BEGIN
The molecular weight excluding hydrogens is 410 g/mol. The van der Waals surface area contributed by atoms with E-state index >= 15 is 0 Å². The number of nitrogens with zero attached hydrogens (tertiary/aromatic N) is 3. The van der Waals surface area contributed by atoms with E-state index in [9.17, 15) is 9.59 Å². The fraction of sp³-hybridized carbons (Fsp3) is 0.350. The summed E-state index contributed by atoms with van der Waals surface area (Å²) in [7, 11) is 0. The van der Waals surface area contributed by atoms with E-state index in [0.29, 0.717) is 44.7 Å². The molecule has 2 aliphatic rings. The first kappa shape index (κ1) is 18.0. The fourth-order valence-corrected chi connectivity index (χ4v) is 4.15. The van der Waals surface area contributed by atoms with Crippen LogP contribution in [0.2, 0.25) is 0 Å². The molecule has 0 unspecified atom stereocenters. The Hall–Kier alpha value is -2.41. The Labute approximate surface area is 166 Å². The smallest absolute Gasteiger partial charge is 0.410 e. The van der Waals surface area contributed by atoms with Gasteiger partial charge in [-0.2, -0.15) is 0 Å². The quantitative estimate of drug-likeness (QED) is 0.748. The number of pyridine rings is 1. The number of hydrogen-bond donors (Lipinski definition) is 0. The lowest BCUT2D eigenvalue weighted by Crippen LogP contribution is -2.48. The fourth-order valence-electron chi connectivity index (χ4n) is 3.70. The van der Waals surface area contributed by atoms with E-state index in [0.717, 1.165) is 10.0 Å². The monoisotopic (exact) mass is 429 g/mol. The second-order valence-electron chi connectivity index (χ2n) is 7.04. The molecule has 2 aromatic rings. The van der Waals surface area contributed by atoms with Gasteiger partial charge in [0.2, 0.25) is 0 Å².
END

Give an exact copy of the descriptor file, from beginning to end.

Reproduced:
The molecular weight excluding hydrogens is 410 g/mol. The van der Waals surface area contributed by atoms with E-state index >= 15 is 0 Å². The number of nitrogens with zero attached hydrogens (tertiary/aromatic N) is 3. The van der Waals surface area contributed by atoms with E-state index in [9.17, 15) is 9.59 Å². The fraction of sp³-hybridized carbons (Fsp3) is 0.350. The summed E-state index contributed by atoms with van der Waals surface area (Å²) in [7, 11) is 0. The van der Waals surface area contributed by atoms with E-state index in [0.29, 0.717) is 44.7 Å². The molecule has 2 aliphatic rings. The first kappa shape index (κ1) is 18.0. The fourth-order valence-corrected chi connectivity index (χ4v) is 4.15. The van der Waals surface area contributed by atoms with Crippen LogP contribution in [0.2, 0.25) is 0 Å². The molecule has 0 unspecified atom stereocenters. The Hall–Kier alpha value is -2.41. The Labute approximate surface area is 166 Å². The smallest absolute Gasteiger partial charge is 0.410 e. The van der Waals surface area contributed by atoms with Gasteiger partial charge in [-0.2, -0.15) is 0 Å². The quantitative estimate of drug-likeness (QED) is 0.748. The number of pyridine rings is 1. The number of hydrogen-bond donors (Lipinski definition) is 0. The lowest BCUT2D eigenvalue weighted by Crippen LogP contribution is -2.48. The fourth-order valence-electron chi connectivity index (χ4n) is 3.70. The van der Waals surface area contributed by atoms with E-state index in [0.717, 1.165) is 10.0 Å². The monoisotopic (exact) mass is 429 g/mol. The second-order valence-electron chi connectivity index (χ2n) is 7.04. The molecule has 2 aromatic rings. The van der Waals surface area contributed by atoms with Gasteiger partial charge in [0.2, 0.25) is 0 Å².